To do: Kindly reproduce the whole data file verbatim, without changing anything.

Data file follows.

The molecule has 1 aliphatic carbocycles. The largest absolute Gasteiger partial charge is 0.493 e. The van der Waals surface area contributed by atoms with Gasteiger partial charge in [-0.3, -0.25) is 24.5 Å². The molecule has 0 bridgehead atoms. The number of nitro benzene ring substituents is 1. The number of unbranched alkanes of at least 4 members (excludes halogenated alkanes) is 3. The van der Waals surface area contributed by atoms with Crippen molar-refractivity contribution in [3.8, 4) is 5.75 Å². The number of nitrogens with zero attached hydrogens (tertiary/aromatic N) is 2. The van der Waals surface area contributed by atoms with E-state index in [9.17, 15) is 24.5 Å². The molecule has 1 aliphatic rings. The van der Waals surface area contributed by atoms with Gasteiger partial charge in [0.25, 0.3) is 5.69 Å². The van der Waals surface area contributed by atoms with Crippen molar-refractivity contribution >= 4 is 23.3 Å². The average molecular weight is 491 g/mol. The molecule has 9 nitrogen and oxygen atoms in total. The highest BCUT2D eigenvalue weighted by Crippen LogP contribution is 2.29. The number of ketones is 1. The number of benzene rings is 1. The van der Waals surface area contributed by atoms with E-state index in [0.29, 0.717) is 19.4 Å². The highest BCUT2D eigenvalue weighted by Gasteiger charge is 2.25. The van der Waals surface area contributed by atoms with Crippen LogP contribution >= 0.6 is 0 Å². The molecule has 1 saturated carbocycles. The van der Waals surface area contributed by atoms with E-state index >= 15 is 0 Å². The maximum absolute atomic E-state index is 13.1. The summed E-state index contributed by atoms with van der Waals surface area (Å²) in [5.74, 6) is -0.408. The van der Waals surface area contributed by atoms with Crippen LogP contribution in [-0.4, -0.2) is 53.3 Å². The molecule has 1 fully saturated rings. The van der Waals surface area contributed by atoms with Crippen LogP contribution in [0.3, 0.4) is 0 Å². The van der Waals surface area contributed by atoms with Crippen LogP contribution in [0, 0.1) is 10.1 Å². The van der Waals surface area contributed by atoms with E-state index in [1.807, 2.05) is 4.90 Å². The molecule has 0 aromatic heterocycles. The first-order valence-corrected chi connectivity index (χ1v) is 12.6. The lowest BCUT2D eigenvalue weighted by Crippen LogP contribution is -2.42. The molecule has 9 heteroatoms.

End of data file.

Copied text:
The molecule has 1 aliphatic carbocycles. The largest absolute Gasteiger partial charge is 0.493 e. The van der Waals surface area contributed by atoms with Gasteiger partial charge in [-0.3, -0.25) is 24.5 Å². The molecule has 0 bridgehead atoms. The number of nitro benzene ring substituents is 1. The number of unbranched alkanes of at least 4 members (excludes halogenated alkanes) is 3. The van der Waals surface area contributed by atoms with Crippen molar-refractivity contribution in [3.8, 4) is 5.75 Å². The number of nitrogens with zero attached hydrogens (tertiary/aromatic N) is 2. The van der Waals surface area contributed by atoms with E-state index in [9.17, 15) is 24.5 Å². The molecule has 1 aliphatic rings. The van der Waals surface area contributed by atoms with Gasteiger partial charge in [0.25, 0.3) is 5.69 Å². The van der Waals surface area contributed by atoms with Crippen molar-refractivity contribution >= 4 is 23.3 Å². The average molecular weight is 491 g/mol. The molecule has 9 nitrogen and oxygen atoms in total. The highest BCUT2D eigenvalue weighted by Crippen LogP contribution is 2.29. The number of ketones is 1. The number of benzene rings is 1. The van der Waals surface area contributed by atoms with E-state index in [0.29, 0.717) is 19.4 Å². The highest BCUT2D eigenvalue weighted by Gasteiger charge is 2.25. The van der Waals surface area contributed by atoms with Crippen LogP contribution >= 0.6 is 0 Å². The molecule has 1 saturated carbocycles. The van der Waals surface area contributed by atoms with E-state index >= 15 is 0 Å². The maximum absolute atomic E-state index is 13.1. The summed E-state index contributed by atoms with van der Waals surface area (Å²) in [5.74, 6) is -0.408. The van der Waals surface area contributed by atoms with Crippen LogP contribution in [-0.4, -0.2) is 53.3 Å². The molecule has 1 fully saturated rings. The van der Waals surface area contributed by atoms with Crippen LogP contribution in [0.3, 0.4) is 0 Å². The van der Waals surface area contributed by atoms with Crippen LogP contribution in [0, 0.1) is 10.1 Å². The van der Waals surface area contributed by atoms with E-state index in [1.807, 2.05) is 4.90 Å². The molecule has 0 aromatic heterocycles. The first-order valence-corrected chi connectivity index (χ1v) is 12.6. The lowest BCUT2D eigenvalue weighted by Crippen LogP contribution is -2.42. The molecule has 9 heteroatoms.